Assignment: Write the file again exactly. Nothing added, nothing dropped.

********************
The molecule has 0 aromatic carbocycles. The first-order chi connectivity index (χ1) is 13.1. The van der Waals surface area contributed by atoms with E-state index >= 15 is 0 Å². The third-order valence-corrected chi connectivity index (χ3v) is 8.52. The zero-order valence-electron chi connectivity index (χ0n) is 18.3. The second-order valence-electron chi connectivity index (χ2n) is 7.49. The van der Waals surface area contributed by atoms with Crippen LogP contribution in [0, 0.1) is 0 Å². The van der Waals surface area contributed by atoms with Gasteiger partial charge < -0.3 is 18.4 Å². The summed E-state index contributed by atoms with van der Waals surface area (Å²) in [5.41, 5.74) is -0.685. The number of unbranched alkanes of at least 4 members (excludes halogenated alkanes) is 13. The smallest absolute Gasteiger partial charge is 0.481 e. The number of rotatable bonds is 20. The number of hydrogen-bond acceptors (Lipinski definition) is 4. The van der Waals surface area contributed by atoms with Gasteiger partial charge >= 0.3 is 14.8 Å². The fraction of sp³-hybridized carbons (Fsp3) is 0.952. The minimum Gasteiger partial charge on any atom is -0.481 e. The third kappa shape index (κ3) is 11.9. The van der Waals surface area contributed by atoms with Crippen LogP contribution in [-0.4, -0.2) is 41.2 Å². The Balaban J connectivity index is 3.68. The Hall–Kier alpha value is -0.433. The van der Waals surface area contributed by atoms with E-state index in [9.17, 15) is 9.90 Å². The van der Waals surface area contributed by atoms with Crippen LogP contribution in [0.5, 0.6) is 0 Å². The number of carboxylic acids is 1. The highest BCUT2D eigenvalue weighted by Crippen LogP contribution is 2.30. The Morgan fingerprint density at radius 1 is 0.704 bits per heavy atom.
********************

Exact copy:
The molecule has 0 aromatic carbocycles. The first-order chi connectivity index (χ1) is 13.1. The van der Waals surface area contributed by atoms with E-state index >= 15 is 0 Å². The third-order valence-corrected chi connectivity index (χ3v) is 8.52. The zero-order valence-electron chi connectivity index (χ0n) is 18.3. The second-order valence-electron chi connectivity index (χ2n) is 7.49. The van der Waals surface area contributed by atoms with Crippen LogP contribution in [0, 0.1) is 0 Å². The van der Waals surface area contributed by atoms with Gasteiger partial charge < -0.3 is 18.4 Å². The summed E-state index contributed by atoms with van der Waals surface area (Å²) in [5.41, 5.74) is -0.685. The number of unbranched alkanes of at least 4 members (excludes halogenated alkanes) is 13. The smallest absolute Gasteiger partial charge is 0.481 e. The number of rotatable bonds is 20. The number of hydrogen-bond acceptors (Lipinski definition) is 4. The van der Waals surface area contributed by atoms with Gasteiger partial charge >= 0.3 is 14.8 Å². The fraction of sp³-hybridized carbons (Fsp3) is 0.952. The minimum Gasteiger partial charge on any atom is -0.481 e. The third kappa shape index (κ3) is 11.9. The van der Waals surface area contributed by atoms with Crippen LogP contribution in [-0.4, -0.2) is 41.2 Å². The Balaban J connectivity index is 3.68. The Hall–Kier alpha value is -0.433. The van der Waals surface area contributed by atoms with E-state index in [9.17, 15) is 9.90 Å². The van der Waals surface area contributed by atoms with Crippen LogP contribution in [0.5, 0.6) is 0 Å². The number of carboxylic acids is 1. The highest BCUT2D eigenvalue weighted by Crippen LogP contribution is 2.30. The Morgan fingerprint density at radius 1 is 0.704 bits per heavy atom.